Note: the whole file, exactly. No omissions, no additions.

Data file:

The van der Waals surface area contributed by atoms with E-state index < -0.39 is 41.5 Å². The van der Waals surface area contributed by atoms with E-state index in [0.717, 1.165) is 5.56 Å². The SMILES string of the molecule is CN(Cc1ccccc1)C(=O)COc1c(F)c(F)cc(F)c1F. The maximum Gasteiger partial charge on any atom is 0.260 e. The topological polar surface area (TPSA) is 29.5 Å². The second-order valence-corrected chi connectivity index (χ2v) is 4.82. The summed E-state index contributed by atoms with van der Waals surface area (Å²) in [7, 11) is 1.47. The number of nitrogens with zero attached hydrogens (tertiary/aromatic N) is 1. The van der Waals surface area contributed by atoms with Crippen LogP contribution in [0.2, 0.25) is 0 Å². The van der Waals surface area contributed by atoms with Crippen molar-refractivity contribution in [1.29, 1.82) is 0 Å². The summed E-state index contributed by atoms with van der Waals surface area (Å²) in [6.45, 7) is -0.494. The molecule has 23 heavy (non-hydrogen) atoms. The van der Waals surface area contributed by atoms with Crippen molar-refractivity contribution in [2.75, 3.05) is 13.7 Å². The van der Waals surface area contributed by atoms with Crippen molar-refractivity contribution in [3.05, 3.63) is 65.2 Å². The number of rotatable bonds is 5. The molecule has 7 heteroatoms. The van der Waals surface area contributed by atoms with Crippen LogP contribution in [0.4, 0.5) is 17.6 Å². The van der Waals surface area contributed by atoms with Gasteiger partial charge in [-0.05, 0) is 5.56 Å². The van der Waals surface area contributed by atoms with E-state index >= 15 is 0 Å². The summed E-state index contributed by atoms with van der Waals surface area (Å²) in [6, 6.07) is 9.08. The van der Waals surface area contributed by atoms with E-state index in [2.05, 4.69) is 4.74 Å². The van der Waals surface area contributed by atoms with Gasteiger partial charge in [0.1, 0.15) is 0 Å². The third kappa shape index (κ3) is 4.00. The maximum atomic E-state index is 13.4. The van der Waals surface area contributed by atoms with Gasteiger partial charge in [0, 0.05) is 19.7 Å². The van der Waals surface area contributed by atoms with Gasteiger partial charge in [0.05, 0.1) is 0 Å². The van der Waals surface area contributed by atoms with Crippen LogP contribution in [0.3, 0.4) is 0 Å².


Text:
The van der Waals surface area contributed by atoms with E-state index < -0.39 is 41.5 Å². The van der Waals surface area contributed by atoms with E-state index in [0.717, 1.165) is 5.56 Å². The SMILES string of the molecule is CN(Cc1ccccc1)C(=O)COc1c(F)c(F)cc(F)c1F. The maximum Gasteiger partial charge on any atom is 0.260 e. The topological polar surface area (TPSA) is 29.5 Å². The second-order valence-corrected chi connectivity index (χ2v) is 4.82. The summed E-state index contributed by atoms with van der Waals surface area (Å²) in [7, 11) is 1.47. The number of nitrogens with zero attached hydrogens (tertiary/aromatic N) is 1. The van der Waals surface area contributed by atoms with Crippen LogP contribution in [0.2, 0.25) is 0 Å². The van der Waals surface area contributed by atoms with Crippen molar-refractivity contribution in [1.29, 1.82) is 0 Å². The summed E-state index contributed by atoms with van der Waals surface area (Å²) in [6.45, 7) is -0.494. The molecule has 23 heavy (non-hydrogen) atoms. The van der Waals surface area contributed by atoms with Crippen molar-refractivity contribution in [2.75, 3.05) is 13.7 Å². The van der Waals surface area contributed by atoms with Crippen molar-refractivity contribution in [3.05, 3.63) is 65.2 Å². The number of rotatable bonds is 5. The molecule has 7 heteroatoms. The van der Waals surface area contributed by atoms with Crippen LogP contribution in [0.4, 0.5) is 17.6 Å². The van der Waals surface area contributed by atoms with Gasteiger partial charge in [-0.05, 0) is 5.56 Å². The van der Waals surface area contributed by atoms with E-state index >= 15 is 0 Å². The summed E-state index contributed by atoms with van der Waals surface area (Å²) in [6, 6.07) is 9.08. The van der Waals surface area contributed by atoms with E-state index in [2.05, 4.69) is 4.74 Å². The van der Waals surface area contributed by atoms with Gasteiger partial charge in [0.1, 0.15) is 0 Å². The third kappa shape index (κ3) is 4.00. The maximum atomic E-state index is 13.4. The van der Waals surface area contributed by atoms with Gasteiger partial charge in [0, 0.05) is 19.7 Å². The van der Waals surface area contributed by atoms with Gasteiger partial charge in [0.05, 0.1) is 0 Å². The van der Waals surface area contributed by atoms with Crippen LogP contribution in [0.3, 0.4) is 0 Å².